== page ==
- The Australian dollar tumbled to the lowest level since the GFC on Thursday before recovering towards the close.
- The daily trading range for the AUD/USD was the largest since the UK Brexit referendum in June 2016.
- Soft US economic data and dovish remarks from a leading Fed official saw US treasury yields fall sharply, weakening the greenback against all of the major crosses, including the AUD.
- The economic data calendar is busy on Friday, headlined by the US non-farm payrolls report for December.
The Australian dollar endured a wild session on Thursday, plunging to the lowest level since the GFC in early trade before recovering towards the close.
Here’s the scoreboard at 9am in Sydney on Friday.
AUD/USD 0.7004 , 0.002 , 0.29%
AUD/JPY 75.38 , -0.65 , -0.85%
AUD/CNH 4.8185 , 0.0143 , 0.30%
AUD/EUR 0.6147 , -0.0009 , -0.15%
AUD/GBP 0.5541 , 0.0003 , 0.05%
AUD/NZD 1.0462 , -0.0029 , -0.28%
AUD/CAD 0.9445 , -0.0041 , -0.43%
After closing below the .7000 level for the first time since early 2016 on Wednesday, the AUD/USD plunged in Asian trade, sliding from just below .7000 to as low as .6743 in a matter of seconds, according to data from Thomson Reuters.
“A precipitous decline in USD/JPY in the twilight hours between the New York and Asian session dominated talk in the marketplace today,” said Neil Mellor, Senior Currency Strategist at BNY Mellon.
“The USD/JPY fell by 4.4% soon after Apple depicted a fairly downbeat outlook for 2019, whilst the JPY jumped by almost 8% against the AUD and by around 10% against the TRY with stop-tripping exacerbating the moves in both pairs.”
Pepperstone Chief Market Strategist Chris Weston said the move was partially due to extremely thin market liquidity.
“We saw a liquidity event in a period labelled the ‘twilight zone’,” Weston said.
“This is effectively the period between the close of the US markets and the open of Asia, where liquidity can drop away. Making things worse, Tokyo markets were closed.”
The move saw the AUD/USD fall to the lowest level since March 2009, while the AUD/JPY hit lows not seen since October 2011.
To provide some context as to how massive the move in the AUD/USD was on Thursday, at 276 pips, the daily trading range was the largest since the UK Brexit referendum back in June 2016.
However, the AUD/USD recovered those losses in the second half of the session, helped in part by another steep decline in US bond yields, soft US economic data and dovish commentary from a leading US Federal Reserve official.
“The US manufacturing ISM printed at 54.1, well below the 57.5 consensus and November’s 59.3, driven by the new orders subindex which slumped to 51.1 from 62.1,” said Ray Attrill, Head of FX Strategy at the National Australia Bank.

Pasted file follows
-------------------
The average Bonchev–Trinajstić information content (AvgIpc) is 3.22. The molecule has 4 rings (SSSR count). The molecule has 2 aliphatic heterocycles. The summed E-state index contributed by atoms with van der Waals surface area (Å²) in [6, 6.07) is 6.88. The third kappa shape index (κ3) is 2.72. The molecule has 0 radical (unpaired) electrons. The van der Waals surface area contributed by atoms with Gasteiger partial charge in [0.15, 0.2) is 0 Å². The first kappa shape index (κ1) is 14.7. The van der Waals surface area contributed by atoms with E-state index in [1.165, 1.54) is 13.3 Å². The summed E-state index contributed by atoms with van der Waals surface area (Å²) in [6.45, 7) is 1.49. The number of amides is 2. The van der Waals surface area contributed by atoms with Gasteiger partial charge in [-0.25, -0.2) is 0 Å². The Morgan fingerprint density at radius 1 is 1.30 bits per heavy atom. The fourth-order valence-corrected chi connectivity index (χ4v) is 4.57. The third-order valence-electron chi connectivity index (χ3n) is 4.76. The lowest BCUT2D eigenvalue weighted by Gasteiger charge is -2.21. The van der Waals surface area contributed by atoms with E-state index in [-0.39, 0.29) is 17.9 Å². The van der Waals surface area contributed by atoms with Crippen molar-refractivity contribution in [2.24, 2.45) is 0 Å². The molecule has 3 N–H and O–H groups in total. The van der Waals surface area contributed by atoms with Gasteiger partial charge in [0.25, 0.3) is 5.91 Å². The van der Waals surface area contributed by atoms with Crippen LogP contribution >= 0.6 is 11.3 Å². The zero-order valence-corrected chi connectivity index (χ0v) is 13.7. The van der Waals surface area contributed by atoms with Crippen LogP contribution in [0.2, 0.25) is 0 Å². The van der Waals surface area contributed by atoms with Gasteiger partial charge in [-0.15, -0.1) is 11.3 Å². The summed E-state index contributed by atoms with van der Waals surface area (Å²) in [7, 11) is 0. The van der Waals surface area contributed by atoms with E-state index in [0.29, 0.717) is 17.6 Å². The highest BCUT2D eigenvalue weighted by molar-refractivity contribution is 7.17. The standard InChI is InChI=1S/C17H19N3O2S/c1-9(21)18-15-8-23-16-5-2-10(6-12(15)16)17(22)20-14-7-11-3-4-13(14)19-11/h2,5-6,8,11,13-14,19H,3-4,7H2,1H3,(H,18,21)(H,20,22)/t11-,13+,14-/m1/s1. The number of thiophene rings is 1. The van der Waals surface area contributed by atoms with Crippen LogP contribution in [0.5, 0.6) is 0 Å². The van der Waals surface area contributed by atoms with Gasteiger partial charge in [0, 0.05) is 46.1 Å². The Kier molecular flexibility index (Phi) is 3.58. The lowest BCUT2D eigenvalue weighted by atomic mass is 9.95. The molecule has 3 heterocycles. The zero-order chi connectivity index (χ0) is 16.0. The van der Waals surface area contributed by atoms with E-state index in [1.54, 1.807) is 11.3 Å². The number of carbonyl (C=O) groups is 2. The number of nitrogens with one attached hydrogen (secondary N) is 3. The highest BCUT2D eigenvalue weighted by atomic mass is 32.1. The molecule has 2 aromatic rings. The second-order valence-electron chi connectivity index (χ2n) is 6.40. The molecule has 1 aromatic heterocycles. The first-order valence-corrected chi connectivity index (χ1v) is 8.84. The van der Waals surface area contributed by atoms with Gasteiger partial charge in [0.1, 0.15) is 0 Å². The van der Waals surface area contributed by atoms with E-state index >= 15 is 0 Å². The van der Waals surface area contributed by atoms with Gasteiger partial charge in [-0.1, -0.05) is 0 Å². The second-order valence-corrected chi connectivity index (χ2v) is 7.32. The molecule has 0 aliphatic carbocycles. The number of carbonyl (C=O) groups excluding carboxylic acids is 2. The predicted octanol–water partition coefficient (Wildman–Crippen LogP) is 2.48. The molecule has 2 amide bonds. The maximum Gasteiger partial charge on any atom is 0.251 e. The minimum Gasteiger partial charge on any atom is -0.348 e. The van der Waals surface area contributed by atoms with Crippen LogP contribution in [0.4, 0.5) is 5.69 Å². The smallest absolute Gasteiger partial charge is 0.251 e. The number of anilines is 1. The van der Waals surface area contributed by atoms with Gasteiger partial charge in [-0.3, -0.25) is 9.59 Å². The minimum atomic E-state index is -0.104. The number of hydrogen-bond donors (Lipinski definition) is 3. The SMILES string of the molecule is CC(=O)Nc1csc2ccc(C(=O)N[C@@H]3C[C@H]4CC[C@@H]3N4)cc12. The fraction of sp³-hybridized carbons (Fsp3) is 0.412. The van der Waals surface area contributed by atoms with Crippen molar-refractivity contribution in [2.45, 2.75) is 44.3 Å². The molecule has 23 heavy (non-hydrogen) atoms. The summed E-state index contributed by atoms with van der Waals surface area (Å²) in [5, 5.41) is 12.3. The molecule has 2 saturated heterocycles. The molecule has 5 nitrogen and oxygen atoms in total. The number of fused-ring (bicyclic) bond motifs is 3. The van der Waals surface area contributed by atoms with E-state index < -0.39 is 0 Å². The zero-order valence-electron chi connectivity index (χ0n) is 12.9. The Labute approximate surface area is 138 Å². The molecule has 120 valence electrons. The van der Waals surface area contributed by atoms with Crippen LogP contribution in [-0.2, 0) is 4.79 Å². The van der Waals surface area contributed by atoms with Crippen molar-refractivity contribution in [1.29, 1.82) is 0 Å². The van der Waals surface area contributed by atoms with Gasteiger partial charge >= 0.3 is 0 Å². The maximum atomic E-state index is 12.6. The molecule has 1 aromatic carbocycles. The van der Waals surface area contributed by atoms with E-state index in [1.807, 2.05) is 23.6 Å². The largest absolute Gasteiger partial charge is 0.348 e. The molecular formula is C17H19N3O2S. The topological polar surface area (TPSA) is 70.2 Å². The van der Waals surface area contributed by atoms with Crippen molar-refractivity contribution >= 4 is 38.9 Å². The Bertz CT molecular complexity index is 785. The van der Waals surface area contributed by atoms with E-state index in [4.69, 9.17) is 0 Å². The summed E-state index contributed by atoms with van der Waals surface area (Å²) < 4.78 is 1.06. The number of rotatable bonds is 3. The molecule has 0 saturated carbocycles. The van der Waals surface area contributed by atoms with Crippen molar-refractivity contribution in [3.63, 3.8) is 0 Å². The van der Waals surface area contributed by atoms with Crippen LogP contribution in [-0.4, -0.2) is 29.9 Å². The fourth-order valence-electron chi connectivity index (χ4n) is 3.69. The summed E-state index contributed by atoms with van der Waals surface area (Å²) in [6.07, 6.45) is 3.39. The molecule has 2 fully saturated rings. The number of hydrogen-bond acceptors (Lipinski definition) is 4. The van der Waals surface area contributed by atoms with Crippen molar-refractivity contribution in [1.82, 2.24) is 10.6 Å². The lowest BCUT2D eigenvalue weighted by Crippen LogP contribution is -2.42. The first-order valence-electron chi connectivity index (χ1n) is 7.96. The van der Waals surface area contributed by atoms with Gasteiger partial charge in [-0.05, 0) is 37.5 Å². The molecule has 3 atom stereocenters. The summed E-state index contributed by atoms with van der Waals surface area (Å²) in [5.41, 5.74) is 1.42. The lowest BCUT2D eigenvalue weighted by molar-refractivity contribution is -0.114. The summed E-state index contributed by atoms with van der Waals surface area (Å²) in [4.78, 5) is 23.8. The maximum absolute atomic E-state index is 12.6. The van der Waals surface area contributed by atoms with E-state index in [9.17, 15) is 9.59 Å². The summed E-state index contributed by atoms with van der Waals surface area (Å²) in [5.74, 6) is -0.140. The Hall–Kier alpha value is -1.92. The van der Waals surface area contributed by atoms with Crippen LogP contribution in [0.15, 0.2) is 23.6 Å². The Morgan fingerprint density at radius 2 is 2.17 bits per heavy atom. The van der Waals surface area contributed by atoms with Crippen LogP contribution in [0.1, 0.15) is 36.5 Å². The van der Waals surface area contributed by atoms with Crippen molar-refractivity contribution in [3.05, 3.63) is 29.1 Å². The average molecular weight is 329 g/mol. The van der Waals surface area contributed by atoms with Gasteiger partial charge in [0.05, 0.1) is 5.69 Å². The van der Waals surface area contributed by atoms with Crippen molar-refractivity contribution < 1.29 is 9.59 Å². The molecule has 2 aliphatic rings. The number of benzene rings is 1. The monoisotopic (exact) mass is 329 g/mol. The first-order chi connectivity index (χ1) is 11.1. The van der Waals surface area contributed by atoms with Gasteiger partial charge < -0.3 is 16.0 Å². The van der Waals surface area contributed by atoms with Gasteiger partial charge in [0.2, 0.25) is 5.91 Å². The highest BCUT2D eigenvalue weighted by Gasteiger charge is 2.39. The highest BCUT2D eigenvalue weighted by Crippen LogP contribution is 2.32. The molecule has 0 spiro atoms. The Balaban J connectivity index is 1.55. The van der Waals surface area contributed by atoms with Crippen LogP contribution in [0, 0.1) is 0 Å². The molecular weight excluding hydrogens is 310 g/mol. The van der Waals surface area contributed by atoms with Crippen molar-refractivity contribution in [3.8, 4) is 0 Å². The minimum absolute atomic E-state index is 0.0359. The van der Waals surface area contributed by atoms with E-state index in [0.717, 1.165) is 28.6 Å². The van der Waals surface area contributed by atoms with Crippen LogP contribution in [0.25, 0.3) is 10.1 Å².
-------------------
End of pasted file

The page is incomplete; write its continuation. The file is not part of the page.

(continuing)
“The fall in the main index closely mirrors the sharp weakness recently seen in the equivalent China PMI import sub-index.
“This is more proof, if needed, that President Trump’s trade actions against China are now hurting the US as much as they are China… [providing another] reason to think a Sino-US trade deal is in the offing in coming weeks.”
The soft manufacturing report saw US 2 and 10-year bond yields side by 10 and 8 basis points respectively, heaping pressure on the US dollar in the latter parts of the session.
Dovish remarks from Dallas Fed President Robert Kaplan also did little to help the greenback’s cause.
“There are three big issues that I see reflected in the markets that are consistent with what I’m seeing in the economy,” Kaplan said in an interview on Bloomberg TV.
“Global growth decelerating.., interest-sensitive industries are showing weakness… and financial conditions have tightened and credit spreads have widened.
“My own view is we shouldn’t take any further action on interest rates until these issues are resolved for better or for worse… so I would be an advocate of taking no action during the first couple of quarters of this year.”
Combined, that helped the AUD/USD move back above the .7000 level in the latter parts of the session.
Turning to the day ahead, all of the major scheduled events arrive offshore, headlined by the release of the US non-farm payrolls report for December at 12.30am AEDT.
Before that report hits, markets will also receive PMI data from China, Japan and Europe, Eurozone CPI along with Canadian unemployment.
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